• Tokyo has been my handiest prop shop for as long as I’ve been writing: sheer eye candy. You can see more chronological strata of futuristic design in a Tokyo streetscape than anywhere else in the world. Like successive layers of Tomorrowlands, older ones showing through when the newer ones start to peel. (Location 1339)
  • NEXT DAY, I run into fellow Vancouverite Douglas Coupland in the Shibuya branch of Tokyu Hands, an eight-floor DIY emporium where doing it yourself includes things like serious diamond-cutting. (Location 1378)
  • Here, in the first city to have this firmly and this comfortably arrived in this new century—the most truly contemporary city on earth—the center is holding. (Location 1401)
  • It is becoming unprecedentedly difficult for anyone, anyone at all, to keep a secret. In the age of the leak and the blog, of evidence extraction and link discovery, truths will either out or be outed, later if not sooner. This is something I would bring to the attention of every diplomat, politician, and corporate leader: The future, eventually, will find you out. The future, wielding unimaginable tools of transparency, will have its way with you. (Location 1451)
  • In the end, you will be seen to have done that which you did. (Location 1454)
  • If you wish to know an era, study its most lucid nightmares. In the mirrors of our darkest fears, much will be revealed. But don’t mistake those mirrors for road maps to the future, or even to the present. (Location 1465)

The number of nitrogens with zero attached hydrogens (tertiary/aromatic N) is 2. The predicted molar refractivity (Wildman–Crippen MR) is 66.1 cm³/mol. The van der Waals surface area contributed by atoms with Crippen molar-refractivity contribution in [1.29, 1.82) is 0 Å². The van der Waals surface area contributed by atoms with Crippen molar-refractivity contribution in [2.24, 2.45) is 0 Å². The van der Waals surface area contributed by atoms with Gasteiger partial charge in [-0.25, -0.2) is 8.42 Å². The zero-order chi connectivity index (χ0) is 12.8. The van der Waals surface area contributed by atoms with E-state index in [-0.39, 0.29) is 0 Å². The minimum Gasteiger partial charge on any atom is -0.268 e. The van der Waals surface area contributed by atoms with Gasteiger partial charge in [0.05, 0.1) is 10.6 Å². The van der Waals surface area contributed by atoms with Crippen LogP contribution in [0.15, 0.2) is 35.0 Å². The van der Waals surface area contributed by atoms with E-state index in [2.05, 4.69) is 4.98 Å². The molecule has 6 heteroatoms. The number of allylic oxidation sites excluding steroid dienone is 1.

• Survival Research Laboratories, the machine-assisted street theater of Barcelona’s La Fura dels Baus, and the performances of Stelarc. (Location 1544)
  • have avoided it because I am lazy and enjoy staring blankly into space (which is also the space where novels come from) and because unanswered mail, e- or otherwise, is a source of discomfort. (Location 1574)
  • My wife shakes her head in dismay as I patiently await the downloading of some Japanese Beatles fan’s personal catalog of bootlegs. “But it’s from Japan!” She isn’t moved. She goes out to enjoy the flowers in her garden. (Location 1587)
  • To be successful, apparently, is to be chronically busy. (Location 1609)